Number of people monitored in Lagos: 353

One man who evaded the monitoring travelled to Port Harcourt. That man later recovered but the doctor who treated him died of Ebola.

Number of people monitored in Port Harcourt: 451

Senegal has reported one case of Ebola, a person who travelled there from Guinea on Aug. 20. That led to the monitoring of 67 people twice daily. None had tested positive as of Sept. 7. The initial case has now fully recovered.

The other Ebola outbreak: Democratic Republic of Congo

Number of cases in DRC, as of Sept. 9: 62

Number of new cases, Sept. 3-9: 31

Number of deaths, as of Sept. 9: 35

The WHO says all the cases are linked to an initial case reported to the WHO on Aug. 26. This outbreak is not connected to the one in West Africa.

The U. S. response

Amount the U.S. government has spent so far: more than $100 million US (Ned Price, National Security Council)

Amount the U.S. Agency for International Development announced last week it would spend to provide 1,000 treatment beds in Liberia and 130,000 protective suits for health workers: up to $75 million US

Additional amount the Obama administration is asking Congress to provide for sending additional supplies and public health experts, and to develop potential Ebola medications and vaccines: $88 million US

Number of CDC staffers in West Africa working on outbreak control: 103 (The CDC plans to send about 50 more.)

Number of Americans evacuated to U.S. hospitals from West Africa during this outbreak: 4 (Three at Emory University Hospital in Atlanta and one at the Nebraska Medical Center in Omaha.)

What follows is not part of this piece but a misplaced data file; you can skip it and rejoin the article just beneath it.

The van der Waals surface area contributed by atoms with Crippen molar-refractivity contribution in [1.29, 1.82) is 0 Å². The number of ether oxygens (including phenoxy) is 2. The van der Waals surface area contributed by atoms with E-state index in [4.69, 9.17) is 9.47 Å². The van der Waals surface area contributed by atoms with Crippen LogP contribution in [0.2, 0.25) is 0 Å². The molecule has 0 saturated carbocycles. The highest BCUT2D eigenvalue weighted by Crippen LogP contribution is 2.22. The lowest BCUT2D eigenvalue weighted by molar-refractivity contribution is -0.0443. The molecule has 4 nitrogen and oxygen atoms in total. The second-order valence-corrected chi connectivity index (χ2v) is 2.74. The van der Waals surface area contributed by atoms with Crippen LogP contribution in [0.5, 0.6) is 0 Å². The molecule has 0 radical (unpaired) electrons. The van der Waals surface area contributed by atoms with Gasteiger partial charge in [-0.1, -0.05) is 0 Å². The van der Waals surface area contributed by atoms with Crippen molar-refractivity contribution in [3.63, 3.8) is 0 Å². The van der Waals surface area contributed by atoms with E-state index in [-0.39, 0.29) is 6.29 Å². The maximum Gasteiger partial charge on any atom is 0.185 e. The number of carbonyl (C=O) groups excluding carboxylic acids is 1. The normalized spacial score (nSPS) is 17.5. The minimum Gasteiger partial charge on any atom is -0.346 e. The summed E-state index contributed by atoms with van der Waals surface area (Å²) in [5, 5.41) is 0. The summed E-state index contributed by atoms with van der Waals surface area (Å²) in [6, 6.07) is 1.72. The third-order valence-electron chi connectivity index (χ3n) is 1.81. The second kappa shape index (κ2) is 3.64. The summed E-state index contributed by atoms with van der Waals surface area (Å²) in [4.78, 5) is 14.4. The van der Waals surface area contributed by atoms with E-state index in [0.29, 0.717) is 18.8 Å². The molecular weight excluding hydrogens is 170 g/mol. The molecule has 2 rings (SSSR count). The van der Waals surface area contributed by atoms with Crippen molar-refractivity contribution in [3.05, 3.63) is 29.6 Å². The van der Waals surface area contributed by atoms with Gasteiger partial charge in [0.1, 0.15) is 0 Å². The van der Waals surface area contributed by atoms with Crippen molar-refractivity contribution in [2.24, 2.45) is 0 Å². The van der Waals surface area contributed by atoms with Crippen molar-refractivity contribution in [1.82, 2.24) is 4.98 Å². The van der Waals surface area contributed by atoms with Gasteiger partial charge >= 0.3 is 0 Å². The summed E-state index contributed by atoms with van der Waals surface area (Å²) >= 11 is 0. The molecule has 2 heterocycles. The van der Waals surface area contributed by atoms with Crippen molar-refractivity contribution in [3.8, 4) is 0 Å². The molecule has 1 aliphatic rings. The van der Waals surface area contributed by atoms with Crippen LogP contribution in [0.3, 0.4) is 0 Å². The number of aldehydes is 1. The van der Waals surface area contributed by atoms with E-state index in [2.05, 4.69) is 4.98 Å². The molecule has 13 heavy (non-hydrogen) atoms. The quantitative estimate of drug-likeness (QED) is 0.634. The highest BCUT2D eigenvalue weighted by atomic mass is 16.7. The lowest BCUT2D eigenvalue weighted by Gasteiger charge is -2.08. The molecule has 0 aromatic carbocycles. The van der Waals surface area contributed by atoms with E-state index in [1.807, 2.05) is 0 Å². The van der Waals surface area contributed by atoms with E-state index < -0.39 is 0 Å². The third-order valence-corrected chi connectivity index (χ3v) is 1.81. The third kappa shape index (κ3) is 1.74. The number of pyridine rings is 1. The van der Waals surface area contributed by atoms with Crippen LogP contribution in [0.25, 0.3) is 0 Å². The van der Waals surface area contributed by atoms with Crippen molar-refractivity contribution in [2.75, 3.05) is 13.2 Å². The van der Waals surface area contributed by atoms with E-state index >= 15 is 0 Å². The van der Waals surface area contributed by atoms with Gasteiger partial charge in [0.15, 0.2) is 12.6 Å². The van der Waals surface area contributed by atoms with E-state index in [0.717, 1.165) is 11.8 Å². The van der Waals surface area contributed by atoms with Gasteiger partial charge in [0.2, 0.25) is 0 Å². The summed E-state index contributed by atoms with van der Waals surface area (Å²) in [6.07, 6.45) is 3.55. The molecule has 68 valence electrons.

Disease projections

Total number of cases predicted by the WHO: 20,000 (WHO hopes to control the outbreak within nine months.)

Midas* projection of the number of cases through Oct. 12:

- If control of the epidemic stays about the same: 18,406

- If control improves: 7,861

- If control worsens: 54,895

(*Midas, Models of Infectious Disease Agent Study, is sponsored by the U.S. National Institutes of Health.)

Eurosurveillance projection: 77,181 to 277,124 additional cases by the end of 2014 (This projection, from a report in the peer-reviewed journal's Sept. 11 edition, assumes continued exponential growth, which the authors say is unlikely.)

Ebola: background numbers

Incubation period for Ebola from the time of infection to symptoms: 2 to 21 days

Worst previous Ebola outbreak, by number of deaths: 280 deaths out of 318 cases, in Zaire, 1976 (That was also the first recognition of the disease.)

Worst previous Ebola outbreak, by number of cases: 425 cases in Uganda 2000-01 (The death toll was 224.)

Number of Ebola vaccines getting fast-tracked through the approval process: 2  (One designed by scientists at the U.S. National Institutes of Health and licensed to GlaxoSmithKline, began human trials earlier in September. The second vaccine, identified by many scientists as more promising, was developed by scientists at the National Microbiology Laboratory in Winnipeg. The federal government has licensed the vaccine to NewLink Genetics, a small biotech company in Ames, Iowa.)